ECA′s Rummenigge lambasts FIFA′s World Cup expansion | Sports| German football and major international sports news | DW | 28.03.2017
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ECA's Rummenigge lambasts FIFA's World Cup expansion

Karl-Heinz Rummenigge has criticized plans for a 48-team World Cup in 2026, saying FIFA should think "more about football and not financial and political issues." However, he defended an overhaul of the Champions League.

The decision-making process that prompted FIFA to settle on an expanded, 48-team World Cup in 2026 was not acceptable, according to the chairman of the European Club Association (ECA) Karl-Heinz Rummenigge. 

Speaking to reporters after an ECA meeting in Athens on Tuesday, Rummenigge also alleged that the process had not been satisfactorily transparent, without elaborating. 

Karl-Heinz Rummenigge Vorsitzender ECA (picture-alliance/dpa/T. Stavrakis)

Bayern Munich's Rummenigge also chairs the European Club Association - a group of 220 of Europe's top teams

"I believe it is quite clear FIFA knows we are unhappy that they increased the number of [World Cup] participants by 50 percent," Bayern Munich chief executive Rummenigge said. "This is a fact. The way of the decision-making and the transparency was not acceptable from our point of view." 

FIFA voted in January to expand the 32-team competition starting in 2026, fulfilling a campaign pledge from FIFA's president, Gianni Infantino. 

"They are using our players, our employees to benefit the World Cup," Rummenigge said. "We have every right to find a solution." 

The bumper competition is not supposed to involve any extra matches, and should be completed in a similar period of time to the current competition. It will mean, however, that top clubs lose even more players (stars from 48 countries, as opposed to 32) to World Cup duty that year.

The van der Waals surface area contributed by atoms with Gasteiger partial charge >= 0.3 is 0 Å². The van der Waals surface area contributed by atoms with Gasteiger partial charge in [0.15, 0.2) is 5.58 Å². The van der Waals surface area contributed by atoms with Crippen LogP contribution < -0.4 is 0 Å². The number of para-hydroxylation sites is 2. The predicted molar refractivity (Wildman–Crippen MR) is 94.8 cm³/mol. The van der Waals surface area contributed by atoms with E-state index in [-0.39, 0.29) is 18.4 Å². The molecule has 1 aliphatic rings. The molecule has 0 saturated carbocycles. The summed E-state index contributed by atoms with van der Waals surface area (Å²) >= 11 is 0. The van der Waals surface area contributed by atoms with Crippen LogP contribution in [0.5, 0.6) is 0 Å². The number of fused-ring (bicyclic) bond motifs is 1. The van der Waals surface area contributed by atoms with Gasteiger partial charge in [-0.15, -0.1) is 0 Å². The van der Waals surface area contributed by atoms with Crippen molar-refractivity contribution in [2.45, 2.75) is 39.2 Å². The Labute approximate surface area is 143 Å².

'Think more about football'

International football has long been a sore spot for top clubs, who regularly have to give up training time with their best players as they head off to risk injury working for a secondary employer.

Empty seats in the stands even at high-profile international games - for instance Germany and England's encounter last week - has prompted top officials like German national team manager Oliver Bierhoff to suggest a possible "oversaturation" in international football. 

Deutschland Freundschaftsspiel Deutschland vs. England in Dortmund (picture-alliance/AP Photo/F. Augstein)

Germany vs England, Lukas Podolski's farewell - and still not enough to fill the stands in Dortmund

Rummenigge accused FIFA of thinking too much about revenues and keeping its member associations happy, but too little about the players. 

"I would call now especially on FIFA and UEFA to reduce the number [of international matches]. We [have] arrived at a point where players have to play too many games," Rummenigge said, calling on FIFA and UEFA to "think more about football and not financial and political issues." 

ECA approves Champions League reform, 'Super League' off the table

But if Rummenigge was reticent about FIFA's expansion plans and financial priorities, he seemed rather less perturbed at plans to alter the Champions League and Europa League competitions in the coming seasons. The ECA's general assembly convened to decide if they were happy with UEFA's plans for club football's European competitions, after issuing threats of a potential breakaway series called the "Super League" if the deal did not satisfy the top teams. 

"We did agree completely with the reform of the 2018-2021 cycle of the Champions League and Europa League," Rummenigge said. "We are fine with the reform, we are happy to stay under the umbrella of UEFA. So there is no discussion ... about Super League."

Among a string of alterations, the main one guarantees that four teams from each of Europe's top four leagues will qualify for the Champions League each season. Critics argue that this will benefit the richest clubs from Italy, England or Spain - or Rummenigge's Bayern Munich - while helping smaller Champions League qualifiers much less. Rummenigge rejected this, calling the approved plan "very good news for all clubs in Europe," and calling claims to the contrary "fake news." 

"It is a fair, qualitative and serious decision that speaks to our solidarity in European football. The reform will make the Champions League more emotional and stronger than ever before." 

msh (dpa, Reuters, SID)

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